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2008 Waveplace Pilot Plan

  1. Each pilot will be ten weeks long
  2. Each week should have three hour-long classes, preferable Monday, Wednesday, and Friday, to allow for the students to explore on their own between classes.
  3. Each class should have three adult mentors present so they can better help the children during the class. (Our goal is a one to seven teacher/student ratio)
  4. At the beginning of each class, one of the mentors will present the day's lesson, which should take no more than ten to twenty minutes. Each lesson will cover very small bites.
  5. At the end of the lesson, a specific objective related to the lesson will be presented ... a challenge for the children to work on at their own pace.
  6. After the lesson, children will spend the rest of the hour working on their storybooks or the challenges, with the three mentors circulating from child to child, helping and guiding.
  7. Think of the lesson as simply introducing ideas. We don't expect most children to really understand what's being taught during the lesson. It's a look ahead.
  8. Later, as the children work on their storybooks or the challenges, the mentors will remind children individually (or in small groups) of tasks and steps from the lessons.
  9. The overall goal of the pilot will be for the children to create their own storybooks on the laptops. Challenges are optional elements, which can be attempted at any time during the pilot.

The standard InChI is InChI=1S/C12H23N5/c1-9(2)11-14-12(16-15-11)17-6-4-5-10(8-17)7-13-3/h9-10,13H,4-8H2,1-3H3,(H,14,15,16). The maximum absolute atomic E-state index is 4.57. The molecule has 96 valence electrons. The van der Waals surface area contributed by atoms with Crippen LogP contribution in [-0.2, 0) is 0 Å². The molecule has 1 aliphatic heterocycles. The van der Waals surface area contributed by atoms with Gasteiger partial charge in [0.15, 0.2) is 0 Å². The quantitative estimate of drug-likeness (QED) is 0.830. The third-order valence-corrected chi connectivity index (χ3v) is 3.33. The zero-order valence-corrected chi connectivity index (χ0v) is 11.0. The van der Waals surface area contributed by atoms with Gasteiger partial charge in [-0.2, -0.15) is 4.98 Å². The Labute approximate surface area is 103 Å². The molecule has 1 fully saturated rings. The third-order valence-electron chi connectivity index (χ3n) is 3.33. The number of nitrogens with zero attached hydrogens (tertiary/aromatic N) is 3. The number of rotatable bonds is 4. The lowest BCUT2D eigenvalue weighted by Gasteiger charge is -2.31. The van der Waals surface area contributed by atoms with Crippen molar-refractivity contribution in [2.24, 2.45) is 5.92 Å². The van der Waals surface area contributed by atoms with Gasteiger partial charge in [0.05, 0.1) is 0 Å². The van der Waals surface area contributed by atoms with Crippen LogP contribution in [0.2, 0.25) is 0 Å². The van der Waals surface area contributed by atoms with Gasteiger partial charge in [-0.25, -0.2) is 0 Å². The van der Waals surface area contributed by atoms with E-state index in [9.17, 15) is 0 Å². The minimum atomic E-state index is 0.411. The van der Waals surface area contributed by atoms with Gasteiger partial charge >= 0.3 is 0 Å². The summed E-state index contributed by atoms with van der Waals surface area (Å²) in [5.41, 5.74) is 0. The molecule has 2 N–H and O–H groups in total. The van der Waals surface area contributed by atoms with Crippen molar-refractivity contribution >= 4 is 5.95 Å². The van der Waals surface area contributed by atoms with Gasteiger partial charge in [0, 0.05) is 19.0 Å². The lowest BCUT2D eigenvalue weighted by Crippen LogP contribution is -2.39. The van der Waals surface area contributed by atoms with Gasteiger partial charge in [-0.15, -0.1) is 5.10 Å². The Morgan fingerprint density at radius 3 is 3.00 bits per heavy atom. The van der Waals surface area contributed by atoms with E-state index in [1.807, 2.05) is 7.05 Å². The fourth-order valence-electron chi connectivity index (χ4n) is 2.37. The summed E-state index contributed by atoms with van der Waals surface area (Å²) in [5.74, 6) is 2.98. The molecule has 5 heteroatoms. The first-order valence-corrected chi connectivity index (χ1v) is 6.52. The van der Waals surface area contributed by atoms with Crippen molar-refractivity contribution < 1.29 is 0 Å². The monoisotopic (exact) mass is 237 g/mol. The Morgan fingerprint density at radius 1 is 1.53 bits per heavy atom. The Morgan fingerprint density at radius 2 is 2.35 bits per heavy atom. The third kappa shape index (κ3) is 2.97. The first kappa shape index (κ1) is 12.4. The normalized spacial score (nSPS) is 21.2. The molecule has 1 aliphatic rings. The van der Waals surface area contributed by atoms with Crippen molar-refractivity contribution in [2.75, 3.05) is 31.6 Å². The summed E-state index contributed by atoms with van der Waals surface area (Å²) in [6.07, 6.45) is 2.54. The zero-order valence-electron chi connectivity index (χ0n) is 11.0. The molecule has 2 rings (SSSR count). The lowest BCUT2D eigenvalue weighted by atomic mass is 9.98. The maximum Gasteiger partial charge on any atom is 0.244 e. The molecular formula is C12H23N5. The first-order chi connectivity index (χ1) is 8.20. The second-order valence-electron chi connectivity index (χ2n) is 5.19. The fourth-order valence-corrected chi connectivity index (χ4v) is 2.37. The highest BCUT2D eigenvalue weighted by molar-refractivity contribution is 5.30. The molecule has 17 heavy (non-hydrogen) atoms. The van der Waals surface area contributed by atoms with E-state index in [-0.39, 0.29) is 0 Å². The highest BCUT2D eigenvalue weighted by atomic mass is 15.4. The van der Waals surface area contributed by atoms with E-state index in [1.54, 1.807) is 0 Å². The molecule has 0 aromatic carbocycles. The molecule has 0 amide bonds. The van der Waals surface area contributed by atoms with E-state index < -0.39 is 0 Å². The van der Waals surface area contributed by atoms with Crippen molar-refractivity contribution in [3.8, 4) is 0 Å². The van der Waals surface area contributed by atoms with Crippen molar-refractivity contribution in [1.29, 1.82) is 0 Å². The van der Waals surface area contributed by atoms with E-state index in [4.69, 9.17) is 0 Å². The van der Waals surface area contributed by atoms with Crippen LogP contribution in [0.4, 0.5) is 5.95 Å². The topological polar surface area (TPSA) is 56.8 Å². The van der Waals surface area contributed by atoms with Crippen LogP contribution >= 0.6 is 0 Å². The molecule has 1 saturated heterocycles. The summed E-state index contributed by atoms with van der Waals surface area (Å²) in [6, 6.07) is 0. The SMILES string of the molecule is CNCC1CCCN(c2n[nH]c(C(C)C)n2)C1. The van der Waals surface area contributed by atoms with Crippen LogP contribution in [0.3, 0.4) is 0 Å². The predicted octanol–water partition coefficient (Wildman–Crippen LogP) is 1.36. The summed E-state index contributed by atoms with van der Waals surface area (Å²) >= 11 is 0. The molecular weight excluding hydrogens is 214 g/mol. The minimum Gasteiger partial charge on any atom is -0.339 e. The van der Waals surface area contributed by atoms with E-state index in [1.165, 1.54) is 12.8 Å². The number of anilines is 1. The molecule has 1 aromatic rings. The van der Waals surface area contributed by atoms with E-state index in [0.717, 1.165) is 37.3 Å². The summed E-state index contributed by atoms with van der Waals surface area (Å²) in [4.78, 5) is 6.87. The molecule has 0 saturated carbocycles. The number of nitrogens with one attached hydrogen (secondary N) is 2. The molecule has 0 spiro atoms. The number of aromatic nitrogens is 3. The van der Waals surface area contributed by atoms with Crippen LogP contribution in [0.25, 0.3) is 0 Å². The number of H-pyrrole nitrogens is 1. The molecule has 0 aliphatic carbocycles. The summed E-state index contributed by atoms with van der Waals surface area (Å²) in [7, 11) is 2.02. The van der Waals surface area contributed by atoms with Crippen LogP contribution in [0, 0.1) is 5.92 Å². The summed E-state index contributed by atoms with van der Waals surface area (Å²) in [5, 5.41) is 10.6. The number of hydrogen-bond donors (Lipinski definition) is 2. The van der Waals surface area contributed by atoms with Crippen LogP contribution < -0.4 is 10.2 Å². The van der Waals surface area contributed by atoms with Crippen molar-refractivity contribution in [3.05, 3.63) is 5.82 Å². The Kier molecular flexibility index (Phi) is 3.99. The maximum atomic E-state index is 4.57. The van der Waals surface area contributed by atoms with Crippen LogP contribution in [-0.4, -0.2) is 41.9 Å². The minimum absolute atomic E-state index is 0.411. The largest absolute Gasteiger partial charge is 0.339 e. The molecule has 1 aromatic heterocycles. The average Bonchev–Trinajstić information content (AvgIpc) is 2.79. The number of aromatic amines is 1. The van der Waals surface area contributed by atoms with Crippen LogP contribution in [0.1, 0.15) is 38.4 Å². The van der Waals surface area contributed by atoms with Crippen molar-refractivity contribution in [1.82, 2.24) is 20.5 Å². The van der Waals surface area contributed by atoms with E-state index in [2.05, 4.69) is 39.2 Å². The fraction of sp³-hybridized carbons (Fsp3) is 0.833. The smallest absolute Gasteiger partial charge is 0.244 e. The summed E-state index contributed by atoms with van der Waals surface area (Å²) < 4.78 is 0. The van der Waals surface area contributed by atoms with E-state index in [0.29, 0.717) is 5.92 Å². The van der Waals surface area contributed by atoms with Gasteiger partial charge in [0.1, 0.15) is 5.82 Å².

10. Children should be given a "starfish" whenever they complete a challenge. Someone should keep a book with a page for each child, listing each challenge the child completes. (Starfish stickers would be great)
  11. The mentors should tell the group when a child finishes a challenge, and should tell everyone who has the most starfish, etc. This is to motivate the children to try more challenges.
  12. From time to time, the mentors should highlight one of the children by having other children look at their storybook. This is to get the group thinking creatively.
  13. Challenges should be thought of as bonuses, not requirements. If a child makes a storybook without any challenges, they're still doing good. It's all positive.
  14. Some special prize should be promised for the three children with the highest number of starfish at the end of the pilot.
  15. Given that there will be thirty classes (three a week for ten weeks), there will be thirty lessons and thirty challenges. Solving half the challenges should be considered very good.

Mentor Training and Time

  1. For each of the thirty lessons, there will be a ten minute video and one "lesson page" (no more than one page)
  2. The video will show the lesson's concepts and objective clearly, as mentors and children can do themselves in Etoys
  3. The lesson page will outline tasks to learn in the lesson and will also present the lesson's optional challenge
  4. Prior to a given day's lesson, each mentor should:
    a) watch the video (10 minute)
    b) read the lesson page (5 minutes)
    c) try the lesson on their own (30 minutes) ... CRUCIAL!
    d) talk with the other mentors (15 minutes)
  5. In pilots that begin with a week-long mentor workshop, each trainee spends this time in the workshop.
  6. For pilots without a workshop, mentors learn on their own.
  7. Collectively, this means each lesson should require no more than an hour's preparation per mentor. For many lessons, this will likely require less time.
  8. All together, this means each mentorr will spend two hours per lesson, or six hours per week, or sixty hours total.
  9. These numbers should all be considered averages for the purpose of planning and budgeting. Some days will be more and some days will be less.

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Call For Mentors


Waveplace on NPR